Craig Wright Was Unable To Prove The Ownership Of Satoshi Nakamoto’s BTC
The next trial in the case of Craig Wright against David Kleiman, the self-proclaimed Bitcoin creator could not provide the court with evidence that they had access to the coins associated with the creator of digital gold.
Earlier, the Federal Court of the Southern District of Florida, where the proceedings are being held, demanded that the Australian entrepreneur provide all the Bitcoin addresses that he owned as of December 31, 2013, and also confirm that he has access to one.
He should have done this on June 28, however, during the meeting he stated that he could not at the moment confirm that he owned the keys of the corresponding addresses. According to him, he handed over the elements of the keys to Kleiman, which is why he cannot currently perform operations with early Bitcoins.
At the same time, Wright’s new tactic seems to be the statement that he would allegedly be able to submit the relevant information no earlier than 2020.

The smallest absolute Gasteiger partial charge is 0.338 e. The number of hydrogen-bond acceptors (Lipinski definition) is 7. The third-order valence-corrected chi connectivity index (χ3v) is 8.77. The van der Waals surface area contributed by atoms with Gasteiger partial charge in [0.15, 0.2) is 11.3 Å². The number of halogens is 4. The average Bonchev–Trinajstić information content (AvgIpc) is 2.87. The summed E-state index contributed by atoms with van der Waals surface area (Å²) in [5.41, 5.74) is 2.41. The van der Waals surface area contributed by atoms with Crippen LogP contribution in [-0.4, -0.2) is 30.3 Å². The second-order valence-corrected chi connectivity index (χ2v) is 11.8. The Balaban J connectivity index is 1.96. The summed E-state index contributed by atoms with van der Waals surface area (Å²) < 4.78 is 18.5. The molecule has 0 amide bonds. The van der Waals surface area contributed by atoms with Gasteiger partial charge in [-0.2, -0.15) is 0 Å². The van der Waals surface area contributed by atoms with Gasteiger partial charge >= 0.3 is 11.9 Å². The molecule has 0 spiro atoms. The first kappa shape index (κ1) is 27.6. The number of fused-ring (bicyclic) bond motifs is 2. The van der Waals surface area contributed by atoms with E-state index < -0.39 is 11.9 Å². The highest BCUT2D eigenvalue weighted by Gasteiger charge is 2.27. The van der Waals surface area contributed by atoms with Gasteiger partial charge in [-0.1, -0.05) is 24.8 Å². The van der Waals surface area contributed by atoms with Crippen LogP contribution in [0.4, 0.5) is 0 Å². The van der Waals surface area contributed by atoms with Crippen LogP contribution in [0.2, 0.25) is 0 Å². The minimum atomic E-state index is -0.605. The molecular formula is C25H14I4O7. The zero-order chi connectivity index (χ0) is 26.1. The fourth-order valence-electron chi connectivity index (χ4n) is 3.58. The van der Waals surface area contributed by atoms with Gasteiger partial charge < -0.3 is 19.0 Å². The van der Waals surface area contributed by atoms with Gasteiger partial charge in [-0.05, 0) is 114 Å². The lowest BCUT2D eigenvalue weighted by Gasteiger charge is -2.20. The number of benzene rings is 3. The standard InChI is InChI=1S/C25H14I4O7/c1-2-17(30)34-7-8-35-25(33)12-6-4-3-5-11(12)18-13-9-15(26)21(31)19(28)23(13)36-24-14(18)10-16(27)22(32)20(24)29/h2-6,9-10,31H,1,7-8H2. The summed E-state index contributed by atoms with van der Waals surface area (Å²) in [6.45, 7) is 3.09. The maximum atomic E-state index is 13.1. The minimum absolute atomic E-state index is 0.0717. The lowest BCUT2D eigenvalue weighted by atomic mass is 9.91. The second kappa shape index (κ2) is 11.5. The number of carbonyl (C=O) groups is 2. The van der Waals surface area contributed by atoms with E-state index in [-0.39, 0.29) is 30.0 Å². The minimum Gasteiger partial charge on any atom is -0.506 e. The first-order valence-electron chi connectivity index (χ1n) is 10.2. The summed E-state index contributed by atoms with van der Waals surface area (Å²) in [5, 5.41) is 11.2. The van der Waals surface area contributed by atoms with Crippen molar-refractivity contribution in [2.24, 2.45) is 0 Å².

The Australian's performance itself turned out to be very emotional: from time to time he even cried. In particular, this happened after the judge asked him about the reasons why he, as the alleged Satoshi, left Bitcoin space.
My invention was used for bad purposes, said Wright. - They created Silk Road and Hydra. They used bitcoin to finance child pornography.
The situation took an unexpected turn, when Wright launched papers in the direction of the judge. He was warned about the inadmissibility of such behavior and that he could be arrested for contempt of court. About this, in particular, wrote the representative of the portal Law360 Carolina Bolado.
Wright then tossed the document, which did not sit well with Judge Reinhart:
— Carolina Bolado (@CarolinaBolado) June 28, 2019
WizSec specialists to analyze Kleiman’s claims and concluded that neither Wright nor the mathematician were more likely to ever have owned such a number of BTC.
One of the latest curiosities of the trial was the correspondence submitted to the court by an Australian businessman. According to him, the demonstrated conversation with the mathematician took place in 2012. But then it turned out that the PGP signature was generated using a fake key.
Thus, the correspondence was most likely fabricated in early 2014, after the death of Kleiman. In this regard, Wright was forced to exclude a passage from the evidence base.